578. #587 Lynna, OM
    January 7, 2010

    ‘Tis Himself, the trailer for “The Lost Civilization of North America” shows the expert bemoaning the racism, which, as you say, is only too evident in historical records. But the trailer also reveals the unethical editing that creates an unwarranted leap from that racism to “proof” of a conspiracy to hide the “truth” of all those tribes mentioned in the Book of Mormon. It’s a fucking crime.

    And that’s just the trailer.

  579. #588 Lynna, OM
    January 7, 2010

    I didn’t realize that hydrocarbons could be used as a shield against gamma radiation. ‘Tis, you are just full of useful info. So, as part of my emergency-preparedness kit I can keep a 50-gallon drum of diesel fuel handy.

  580. #589 SEF
    January 7, 2010

    @ Lynna #584:

    One wonders how many of them knew what they were being roped into.

    If they’re contactable you could ask them. Some may even already have blogged/tweeted or whatever about it.

  581. #590 Lynna, OM
    January 7, 2010

    Good idea, SEF. I’ll get on that.

    ‘Tis Himself, did you see this bit:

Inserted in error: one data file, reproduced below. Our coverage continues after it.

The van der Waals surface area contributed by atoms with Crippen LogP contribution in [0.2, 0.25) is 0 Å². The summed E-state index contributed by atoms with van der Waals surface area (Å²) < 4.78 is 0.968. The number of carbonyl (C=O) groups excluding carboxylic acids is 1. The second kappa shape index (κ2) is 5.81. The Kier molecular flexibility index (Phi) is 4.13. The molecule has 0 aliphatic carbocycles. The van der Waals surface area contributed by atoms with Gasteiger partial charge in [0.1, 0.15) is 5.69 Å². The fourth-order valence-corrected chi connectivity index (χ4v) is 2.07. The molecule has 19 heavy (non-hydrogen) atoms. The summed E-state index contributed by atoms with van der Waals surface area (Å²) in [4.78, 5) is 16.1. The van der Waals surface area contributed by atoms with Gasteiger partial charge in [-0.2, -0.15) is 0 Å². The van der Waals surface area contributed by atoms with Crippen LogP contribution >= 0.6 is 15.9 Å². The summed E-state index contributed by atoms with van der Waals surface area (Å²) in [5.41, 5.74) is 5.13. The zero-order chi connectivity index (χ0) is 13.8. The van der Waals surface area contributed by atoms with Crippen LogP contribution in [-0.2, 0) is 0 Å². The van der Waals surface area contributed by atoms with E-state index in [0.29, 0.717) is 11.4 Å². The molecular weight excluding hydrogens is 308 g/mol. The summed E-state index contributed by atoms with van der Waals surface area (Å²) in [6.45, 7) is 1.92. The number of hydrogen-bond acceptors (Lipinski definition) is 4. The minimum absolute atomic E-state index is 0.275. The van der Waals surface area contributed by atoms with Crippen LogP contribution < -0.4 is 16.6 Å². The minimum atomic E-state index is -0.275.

“The Lost Civilization of North America” is not an LDS-oriented film, which makes it perfect for introducing non-members to the evidences of the Book of Mormon without being ‘preachy’ with your non-member family member, friends and associates. It is very professionally done and is being submitted to the Discovery Channel for inclusion in their TV programming.

  582. #591 Lynna, OM
    January 7, 2010

    I sent an email to Roger G. Kennedy, Director Emeritus
    Smithsonian National Museum of American History. If someone wants to tweet Alice Beck Kehoe, she’s on twitter, but I didn’t find an email contact for her.

  583. #592 Lynna, OM
    January 7, 2010

    Time for a hit of music: Ashley Macisaac live. I’m in love with the slightly weird guy in the kilt.
    http://www.youtube.com/watch?v=-JcGbfdljWQ

  584. #593 Lynna, OM
    January 7, 2010

    Note on my link @592: Unfortunately, they pixelated the kilt-wearing dude’s treasure when he did his high kick at the end.

  585. #594 386sx for a hundred, Alex!!
    January 7, 2010

    This really rocks my world fro some reason…

    http://www.youtube.com/watch?v=95aP0OWx4jY

    386,
    Now a Hank Fan